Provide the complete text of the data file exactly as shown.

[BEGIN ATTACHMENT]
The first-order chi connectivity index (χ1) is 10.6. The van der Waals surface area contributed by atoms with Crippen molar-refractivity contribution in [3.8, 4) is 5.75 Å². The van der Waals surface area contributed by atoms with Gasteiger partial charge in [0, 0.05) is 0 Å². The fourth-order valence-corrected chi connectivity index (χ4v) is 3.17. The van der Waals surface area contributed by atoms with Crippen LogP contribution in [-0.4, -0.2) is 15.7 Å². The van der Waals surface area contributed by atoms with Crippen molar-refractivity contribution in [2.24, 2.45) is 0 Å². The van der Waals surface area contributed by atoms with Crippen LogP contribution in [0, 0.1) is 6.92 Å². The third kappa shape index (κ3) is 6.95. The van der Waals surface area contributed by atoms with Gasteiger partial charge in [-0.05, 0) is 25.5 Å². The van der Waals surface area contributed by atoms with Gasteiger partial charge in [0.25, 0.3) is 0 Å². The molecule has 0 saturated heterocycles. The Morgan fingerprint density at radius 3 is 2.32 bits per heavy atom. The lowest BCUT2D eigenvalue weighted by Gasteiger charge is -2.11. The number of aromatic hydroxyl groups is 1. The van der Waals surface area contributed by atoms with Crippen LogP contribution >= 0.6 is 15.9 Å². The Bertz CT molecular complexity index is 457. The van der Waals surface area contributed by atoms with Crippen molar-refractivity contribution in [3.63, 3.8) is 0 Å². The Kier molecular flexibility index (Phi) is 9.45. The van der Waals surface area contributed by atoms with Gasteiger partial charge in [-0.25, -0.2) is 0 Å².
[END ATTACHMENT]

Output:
The first-order chi connectivity index (χ1) is 10.6. The van der Waals surface area contributed by atoms with Crippen molar-refractivity contribution in [3.8, 4) is 5.75 Å². The van der Waals surface area contributed by atoms with Gasteiger partial charge in [0, 0.05) is 0 Å². The fourth-order valence-corrected chi connectivity index (χ4v) is 3.17. The van der Waals surface area contributed by atoms with Crippen LogP contribution in [-0.4, -0.2) is 15.7 Å². The van der Waals surface area contributed by atoms with Crippen molar-refractivity contribution in [2.24, 2.45) is 0 Å². The van der Waals surface area contributed by atoms with Crippen LogP contribution in [0, 0.1) is 6.92 Å². The third kappa shape index (κ3) is 6.95. The van der Waals surface area contributed by atoms with Gasteiger partial charge in [-0.05, 0) is 25.5 Å². The van der Waals surface area contributed by atoms with Gasteiger partial charge in [0.25, 0.3) is 0 Å². The molecule has 0 saturated heterocycles. The Morgan fingerprint density at radius 3 is 2.32 bits per heavy atom. The lowest BCUT2D eigenvalue weighted by Gasteiger charge is -2.11. The number of aromatic hydroxyl groups is 1. The van der Waals surface area contributed by atoms with Crippen LogP contribution >= 0.6 is 15.9 Å². The Bertz CT molecular complexity index is 457. The van der Waals surface area contributed by atoms with Crippen molar-refractivity contribution in [3.63, 3.8) is 0 Å². The Kier molecular flexibility index (Phi) is 9.45. The van der Waals surface area contributed by atoms with Gasteiger partial charge in [-0.25, -0.2) is 0 Å².